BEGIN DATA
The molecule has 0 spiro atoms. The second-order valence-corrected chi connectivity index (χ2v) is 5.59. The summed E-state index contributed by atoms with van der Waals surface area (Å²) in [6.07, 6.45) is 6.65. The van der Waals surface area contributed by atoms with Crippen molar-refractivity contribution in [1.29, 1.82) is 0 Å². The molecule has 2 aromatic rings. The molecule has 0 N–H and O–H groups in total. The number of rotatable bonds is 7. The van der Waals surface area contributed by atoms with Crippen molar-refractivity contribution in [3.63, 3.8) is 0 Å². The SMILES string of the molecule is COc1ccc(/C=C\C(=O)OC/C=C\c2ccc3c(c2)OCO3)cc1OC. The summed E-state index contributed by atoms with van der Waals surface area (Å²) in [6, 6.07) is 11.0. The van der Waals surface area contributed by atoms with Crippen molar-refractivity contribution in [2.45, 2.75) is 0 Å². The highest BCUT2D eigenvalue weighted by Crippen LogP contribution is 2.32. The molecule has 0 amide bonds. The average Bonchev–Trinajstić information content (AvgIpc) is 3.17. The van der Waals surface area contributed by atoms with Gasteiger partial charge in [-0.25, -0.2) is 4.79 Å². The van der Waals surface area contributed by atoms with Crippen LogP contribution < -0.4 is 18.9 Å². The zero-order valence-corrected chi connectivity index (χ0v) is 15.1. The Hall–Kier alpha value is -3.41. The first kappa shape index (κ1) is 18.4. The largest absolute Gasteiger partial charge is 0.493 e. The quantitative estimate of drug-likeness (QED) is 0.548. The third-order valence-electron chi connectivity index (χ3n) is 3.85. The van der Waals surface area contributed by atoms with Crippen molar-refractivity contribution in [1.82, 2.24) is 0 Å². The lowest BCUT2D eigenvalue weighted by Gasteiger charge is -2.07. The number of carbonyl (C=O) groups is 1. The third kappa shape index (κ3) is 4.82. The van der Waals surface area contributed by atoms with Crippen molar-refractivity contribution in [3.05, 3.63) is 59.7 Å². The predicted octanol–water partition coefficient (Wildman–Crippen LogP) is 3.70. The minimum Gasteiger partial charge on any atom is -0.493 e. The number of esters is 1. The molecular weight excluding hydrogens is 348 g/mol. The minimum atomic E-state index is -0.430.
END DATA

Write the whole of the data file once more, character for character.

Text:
The molecule has 0 spiro atoms. The second-order valence-corrected chi connectivity index (χ2v) is 5.59. The summed E-state index contributed by atoms with van der Waals surface area (Å²) in [6.07, 6.45) is 6.65. The van der Waals surface area contributed by atoms with Crippen molar-refractivity contribution in [1.29, 1.82) is 0 Å². The molecule has 2 aromatic rings. The molecule has 0 N–H and O–H groups in total. The number of rotatable bonds is 7. The van der Waals surface area contributed by atoms with Crippen molar-refractivity contribution in [3.63, 3.8) is 0 Å². The SMILES string of the molecule is COc1ccc(/C=C\C(=O)OC/C=C\c2ccc3c(c2)OCO3)cc1OC. The summed E-state index contributed by atoms with van der Waals surface area (Å²) in [6, 6.07) is 11.0. The van der Waals surface area contributed by atoms with Crippen molar-refractivity contribution in [2.45, 2.75) is 0 Å². The highest BCUT2D eigenvalue weighted by Crippen LogP contribution is 2.32. The molecule has 0 amide bonds. The average Bonchev–Trinajstić information content (AvgIpc) is 3.17. The van der Waals surface area contributed by atoms with Gasteiger partial charge in [-0.25, -0.2) is 4.79 Å². The van der Waals surface area contributed by atoms with Crippen LogP contribution < -0.4 is 18.9 Å². The zero-order valence-corrected chi connectivity index (χ0v) is 15.1. The Hall–Kier alpha value is -3.41. The first kappa shape index (κ1) is 18.4. The largest absolute Gasteiger partial charge is 0.493 e. The quantitative estimate of drug-likeness (QED) is 0.548. The third-order valence-electron chi connectivity index (χ3n) is 3.85. The van der Waals surface area contributed by atoms with Crippen molar-refractivity contribution in [1.82, 2.24) is 0 Å². The lowest BCUT2D eigenvalue weighted by Gasteiger charge is -2.07. The number of carbonyl (C=O) groups is 1. The third kappa shape index (κ3) is 4.82. The van der Waals surface area contributed by atoms with Crippen molar-refractivity contribution in [3.05, 3.63) is 59.7 Å². The predicted octanol–water partition coefficient (Wildman–Crippen LogP) is 3.70. The minimum Gasteiger partial charge on any atom is -0.493 e. The number of esters is 1. The molecular weight excluding hydrogens is 348 g/mol. The minimum atomic E-state index is -0.430.